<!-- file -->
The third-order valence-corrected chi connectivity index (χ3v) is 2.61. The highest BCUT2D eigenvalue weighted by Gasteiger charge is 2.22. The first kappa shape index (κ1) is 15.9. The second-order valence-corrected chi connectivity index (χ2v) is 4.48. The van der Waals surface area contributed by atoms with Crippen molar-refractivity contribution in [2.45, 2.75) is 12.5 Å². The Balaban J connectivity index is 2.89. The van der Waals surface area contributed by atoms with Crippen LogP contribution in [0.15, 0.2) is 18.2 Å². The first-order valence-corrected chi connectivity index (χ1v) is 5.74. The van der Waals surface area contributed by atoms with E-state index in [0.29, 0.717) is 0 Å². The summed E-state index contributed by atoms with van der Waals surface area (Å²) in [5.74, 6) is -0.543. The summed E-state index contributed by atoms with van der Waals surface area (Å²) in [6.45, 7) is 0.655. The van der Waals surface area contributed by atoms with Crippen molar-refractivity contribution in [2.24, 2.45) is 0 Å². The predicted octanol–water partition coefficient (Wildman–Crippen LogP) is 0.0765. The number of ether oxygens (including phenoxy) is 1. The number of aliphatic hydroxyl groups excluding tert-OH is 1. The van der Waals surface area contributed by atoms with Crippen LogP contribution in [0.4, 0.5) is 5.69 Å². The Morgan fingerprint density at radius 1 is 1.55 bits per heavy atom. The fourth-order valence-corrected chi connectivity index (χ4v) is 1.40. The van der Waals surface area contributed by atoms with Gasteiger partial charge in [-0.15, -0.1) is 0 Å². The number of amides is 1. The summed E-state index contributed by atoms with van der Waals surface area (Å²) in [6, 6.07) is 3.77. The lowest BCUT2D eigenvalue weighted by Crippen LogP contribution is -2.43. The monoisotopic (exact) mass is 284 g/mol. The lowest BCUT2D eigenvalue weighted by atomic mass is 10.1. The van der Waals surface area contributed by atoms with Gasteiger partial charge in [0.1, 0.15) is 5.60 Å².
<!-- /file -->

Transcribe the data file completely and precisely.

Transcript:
The third-order valence-corrected chi connectivity index (χ3v) is 2.61. The highest BCUT2D eigenvalue weighted by Gasteiger charge is 2.22. The first kappa shape index (κ1) is 15.9. The second-order valence-corrected chi connectivity index (χ2v) is 4.48. The van der Waals surface area contributed by atoms with Crippen molar-refractivity contribution in [2.45, 2.75) is 12.5 Å². The Balaban J connectivity index is 2.89. The van der Waals surface area contributed by atoms with Crippen LogP contribution in [0.15, 0.2) is 18.2 Å². The first-order valence-corrected chi connectivity index (χ1v) is 5.74. The van der Waals surface area contributed by atoms with E-state index in [0.29, 0.717) is 0 Å². The summed E-state index contributed by atoms with van der Waals surface area (Å²) in [5.74, 6) is -0.543. The summed E-state index contributed by atoms with van der Waals surface area (Å²) in [6.45, 7) is 0.655. The van der Waals surface area contributed by atoms with Crippen molar-refractivity contribution in [2.24, 2.45) is 0 Å². The predicted octanol–water partition coefficient (Wildman–Crippen LogP) is 0.0765. The number of ether oxygens (including phenoxy) is 1. The number of aliphatic hydroxyl groups excluding tert-OH is 1. The van der Waals surface area contributed by atoms with Crippen LogP contribution in [0.4, 0.5) is 5.69 Å². The Morgan fingerprint density at radius 1 is 1.55 bits per heavy atom. The fourth-order valence-corrected chi connectivity index (χ4v) is 1.40. The van der Waals surface area contributed by atoms with Gasteiger partial charge in [-0.15, -0.1) is 0 Å². The number of amides is 1. The summed E-state index contributed by atoms with van der Waals surface area (Å²) in [6, 6.07) is 3.77. The lowest BCUT2D eigenvalue weighted by Crippen LogP contribution is -2.43. The monoisotopic (exact) mass is 284 g/mol. The lowest BCUT2D eigenvalue weighted by atomic mass is 10.1. The van der Waals surface area contributed by atoms with Gasteiger partial charge in [0.1, 0.15) is 5.60 Å².